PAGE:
What is feeding Trump's claims of widespread voter fraud?

Continuing to claim that there was extensive voter fraud in the 2016 election, President Trump has promised a 'major investigation.'

Pablo Martinez Monsivais/AP
President Donald Trump speaks during his meeting with automobile leaders in the Roosevelt Room of the White House in Washington.

President Donald Trump will seek a “major investigation into VOTER FRAUD,” the president announced Wednesday on Twitter. The statement came after a Monday meeting with Congressional leaders, in which Mr. Trump reiterated a claim that 3 million to 5 million illegal votes cost him the popular vote.

White House Press Secretary Sean Spicer has defended Trump’s claim, but neither he nor other administration officials have given substantiated evidence of widespread voter fraud.

But in a speech in Wisconsin last October, Trump zeroed in on a 2014 paper by three professors at Old Dominion University, which claimed, “More than 14 percent of non-citizens in both 2008 and 2010 samples indicated that they were registered to vote.” It’s easy to see why those findings would please Trump: In 2015, there were almost 23 million non-citizens living in the United States, none of whom were legally permitted to vote in federal elections. Fourteen percent of those could translate into more than 3.2 million potential fraudulent votes.

But that study has now come under criticism and provides an example of how academics’ debates and disagreements can get amplified in the political sphere.

“[The study's] finding is entirely due to measurement error,” Stephen Ansolabehere, professor of government at Harvard University, told FactCheck.org. Professor Ansolabehere serves as the principal investigator for the Cooperative Congressional Election Survey, a database of voter data used in the study Trump cited.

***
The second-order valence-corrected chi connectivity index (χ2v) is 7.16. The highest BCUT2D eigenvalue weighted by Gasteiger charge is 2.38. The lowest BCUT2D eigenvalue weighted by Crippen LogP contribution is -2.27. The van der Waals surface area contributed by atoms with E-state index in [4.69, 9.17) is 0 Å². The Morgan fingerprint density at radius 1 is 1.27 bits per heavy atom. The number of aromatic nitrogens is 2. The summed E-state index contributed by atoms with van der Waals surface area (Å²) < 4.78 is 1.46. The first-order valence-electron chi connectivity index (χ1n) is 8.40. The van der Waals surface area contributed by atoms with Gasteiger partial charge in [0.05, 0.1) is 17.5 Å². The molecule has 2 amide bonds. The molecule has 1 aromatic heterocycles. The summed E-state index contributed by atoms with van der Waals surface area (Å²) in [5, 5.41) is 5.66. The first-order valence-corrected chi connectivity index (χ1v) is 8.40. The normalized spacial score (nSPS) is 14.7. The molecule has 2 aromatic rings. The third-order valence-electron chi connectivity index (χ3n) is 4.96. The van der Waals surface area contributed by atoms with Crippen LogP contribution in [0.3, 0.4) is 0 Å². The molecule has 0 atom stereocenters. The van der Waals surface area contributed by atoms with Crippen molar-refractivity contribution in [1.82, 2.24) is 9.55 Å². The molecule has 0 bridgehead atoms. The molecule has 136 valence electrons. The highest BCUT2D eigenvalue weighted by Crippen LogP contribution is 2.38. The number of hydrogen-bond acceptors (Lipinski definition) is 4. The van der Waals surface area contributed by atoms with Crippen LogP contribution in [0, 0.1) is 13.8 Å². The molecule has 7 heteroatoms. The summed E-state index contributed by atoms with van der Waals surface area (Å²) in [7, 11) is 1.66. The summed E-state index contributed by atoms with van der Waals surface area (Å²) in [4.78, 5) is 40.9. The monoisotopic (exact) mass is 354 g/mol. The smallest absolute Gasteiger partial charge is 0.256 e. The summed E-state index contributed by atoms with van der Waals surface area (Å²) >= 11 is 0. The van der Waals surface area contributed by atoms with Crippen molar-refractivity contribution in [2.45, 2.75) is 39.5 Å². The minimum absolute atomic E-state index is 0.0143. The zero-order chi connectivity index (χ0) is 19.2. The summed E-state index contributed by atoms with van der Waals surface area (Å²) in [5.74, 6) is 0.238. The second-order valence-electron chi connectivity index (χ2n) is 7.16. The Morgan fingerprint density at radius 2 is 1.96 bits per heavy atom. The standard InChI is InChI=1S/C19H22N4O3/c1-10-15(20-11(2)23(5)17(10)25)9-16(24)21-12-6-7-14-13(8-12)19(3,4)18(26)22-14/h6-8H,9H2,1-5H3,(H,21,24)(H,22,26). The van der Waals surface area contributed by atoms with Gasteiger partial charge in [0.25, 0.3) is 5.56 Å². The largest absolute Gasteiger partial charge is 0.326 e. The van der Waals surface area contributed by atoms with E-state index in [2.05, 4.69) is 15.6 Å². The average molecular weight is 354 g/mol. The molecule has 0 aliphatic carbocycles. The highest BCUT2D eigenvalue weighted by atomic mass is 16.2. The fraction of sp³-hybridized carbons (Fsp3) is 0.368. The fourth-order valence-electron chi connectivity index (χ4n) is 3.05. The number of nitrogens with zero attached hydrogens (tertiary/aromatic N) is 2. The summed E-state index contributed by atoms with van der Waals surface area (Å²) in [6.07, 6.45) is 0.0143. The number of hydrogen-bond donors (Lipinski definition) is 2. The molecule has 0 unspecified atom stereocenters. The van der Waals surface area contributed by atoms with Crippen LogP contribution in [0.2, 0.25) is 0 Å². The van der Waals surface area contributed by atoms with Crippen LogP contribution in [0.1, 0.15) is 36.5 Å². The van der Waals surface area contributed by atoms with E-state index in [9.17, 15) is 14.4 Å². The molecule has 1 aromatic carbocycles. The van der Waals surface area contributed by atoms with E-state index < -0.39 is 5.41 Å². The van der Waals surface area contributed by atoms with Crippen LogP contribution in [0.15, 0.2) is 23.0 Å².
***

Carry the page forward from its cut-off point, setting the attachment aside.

Two of that paper’s authors – professors Jesse Richman and David Earnest – summarized their methodology and findings in a 2014 Washington Post opinion piece:

“Our data comes from the Cooperative Congressional Election Study (CCES). Its large number of observations (32,800 in 2008 and 55,400 in 2010) provide sufficient samples of the non-immigrant sub-population, with 339 non-citizen respondents in 2008 and 489 in 2010. For the 2008 CCES, we also attempted to match respondents to voter files so that we could verify whether they actually voted.

“How many non-citizens participate in U.S. elections? More than 14 percent of non-citizens in both the 2008 and 2010 samples indicated that they were registered to vote. Furthermore, some of these non-citizens voted. Our best guess, based upon extrapolations from the portion of the sample with a verified vote, is that 6.4 percent of non-citizens voted in 2008 and 2.2 percent of non-citizens voted in 2010.”

They argue that this group, though small, had the potential to decide tight Congressional and Electoral College elections. They argued that non-citizen voters, who tend to favor Democrats, helped secure Al Franken’s victory in Minnesota’s 2008 senate race, giving Democrats the 60 votes needed to override a filibuster.

Along those lines, modest turnout of non-citizen voters would not have been enough to tip the popular vote in Hillary Clinton’s favor in the 2016 presidential election. But, if non-citizens indeed voted at the rates Professor Richman and Professor Earnest found in previous elections, they could have contributed to the narrow margins by which Trump won some swing states, such as Pennsylvania and Michigan. Striking their names from the rolls could boost his legitimacy.

But after reviewing the data, Ansolabehere says that non-citizen voting isn’t nearly as big a problem as Trump makes it out to be.

“Measurement errors happen. People accidentally check the wrong box in surveys. The rate of such errors in the CCES is very small, but such errors do happen. And when they do happen on a question such as citizenship, researchers can easily draw the wrong inference about voting behaviors. Richman and Earnest extrapolate from a handful of wrongfully classified cases (of non-citizens).... We asked people in successive years their citizenship. That minimizes the error. Upon doing so we find NO INSTANCES of voting among people stating consistently that they are non-citizens.”

Academics regularly critique one another's research and clarify erroneous findings. But when razor-thin elections prompt Americans to seek studies on voting, the process of careful re-evaluation can’t always keep up with the news cycle – or political developments.

After seeing his findings caught up in a larger political debate, Richman has downplayed on its significance. In his own statement to FactCheck.org, he argued that “our results suggest that almost all elections in the US are not determined by non-citizen participation, with occasional and very rare potential exceptions.”

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